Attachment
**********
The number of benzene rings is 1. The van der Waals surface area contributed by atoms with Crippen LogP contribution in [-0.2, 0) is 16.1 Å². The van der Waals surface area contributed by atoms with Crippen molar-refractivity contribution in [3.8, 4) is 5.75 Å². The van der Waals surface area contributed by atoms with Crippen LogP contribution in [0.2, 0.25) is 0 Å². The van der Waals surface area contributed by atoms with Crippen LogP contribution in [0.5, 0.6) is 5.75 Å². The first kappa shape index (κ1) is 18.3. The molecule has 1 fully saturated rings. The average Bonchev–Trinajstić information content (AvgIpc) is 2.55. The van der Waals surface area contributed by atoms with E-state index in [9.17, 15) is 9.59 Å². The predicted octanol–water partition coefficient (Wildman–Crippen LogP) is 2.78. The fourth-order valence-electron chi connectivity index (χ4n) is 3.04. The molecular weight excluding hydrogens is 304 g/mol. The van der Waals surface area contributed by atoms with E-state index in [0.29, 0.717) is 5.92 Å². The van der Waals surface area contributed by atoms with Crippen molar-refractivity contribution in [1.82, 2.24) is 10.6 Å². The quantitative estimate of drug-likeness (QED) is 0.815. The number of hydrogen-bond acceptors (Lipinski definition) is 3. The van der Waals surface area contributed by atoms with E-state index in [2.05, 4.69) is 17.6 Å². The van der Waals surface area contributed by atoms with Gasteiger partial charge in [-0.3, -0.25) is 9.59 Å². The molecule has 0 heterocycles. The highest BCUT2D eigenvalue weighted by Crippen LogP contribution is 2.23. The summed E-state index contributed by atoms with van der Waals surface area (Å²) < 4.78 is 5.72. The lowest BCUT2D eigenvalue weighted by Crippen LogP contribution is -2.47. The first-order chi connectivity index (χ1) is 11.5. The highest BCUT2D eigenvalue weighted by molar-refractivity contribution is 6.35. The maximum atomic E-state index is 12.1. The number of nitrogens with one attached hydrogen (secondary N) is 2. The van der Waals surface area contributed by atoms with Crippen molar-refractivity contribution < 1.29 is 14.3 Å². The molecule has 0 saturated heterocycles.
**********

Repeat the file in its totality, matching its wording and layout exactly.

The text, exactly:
The number of benzene rings is 1. The van der Waals surface area contributed by atoms with Crippen LogP contribution in [-0.2, 0) is 16.1 Å². The van der Waals surface area contributed by atoms with Crippen molar-refractivity contribution in [3.8, 4) is 5.75 Å². The van der Waals surface area contributed by atoms with Crippen LogP contribution in [0.2, 0.25) is 0 Å². The van der Waals surface area contributed by atoms with Crippen LogP contribution in [0.5, 0.6) is 5.75 Å². The first kappa shape index (κ1) is 18.3. The molecule has 1 fully saturated rings. The average Bonchev–Trinajstić information content (AvgIpc) is 2.55. The van der Waals surface area contributed by atoms with E-state index in [9.17, 15) is 9.59 Å². The predicted octanol–water partition coefficient (Wildman–Crippen LogP) is 2.78. The fourth-order valence-electron chi connectivity index (χ4n) is 3.04. The molecular weight excluding hydrogens is 304 g/mol. The van der Waals surface area contributed by atoms with E-state index in [0.29, 0.717) is 5.92 Å². The van der Waals surface area contributed by atoms with Crippen molar-refractivity contribution in [1.82, 2.24) is 10.6 Å². The quantitative estimate of drug-likeness (QED) is 0.815. The number of hydrogen-bond acceptors (Lipinski definition) is 3. The van der Waals surface area contributed by atoms with E-state index in [2.05, 4.69) is 17.6 Å². The van der Waals surface area contributed by atoms with Gasteiger partial charge in [-0.3, -0.25) is 9.59 Å². The molecule has 0 heterocycles. The highest BCUT2D eigenvalue weighted by Crippen LogP contribution is 2.23. The summed E-state index contributed by atoms with van der Waals surface area (Å²) < 4.78 is 5.72. The lowest BCUT2D eigenvalue weighted by Crippen LogP contribution is -2.47. The first-order chi connectivity index (χ1) is 11.5. The highest BCUT2D eigenvalue weighted by molar-refractivity contribution is 6.35. The maximum atomic E-state index is 12.1. The number of nitrogens with one attached hydrogen (secondary N) is 2. The van der Waals surface area contributed by atoms with Crippen molar-refractivity contribution < 1.29 is 14.3 Å². The molecule has 0 saturated heterocycles.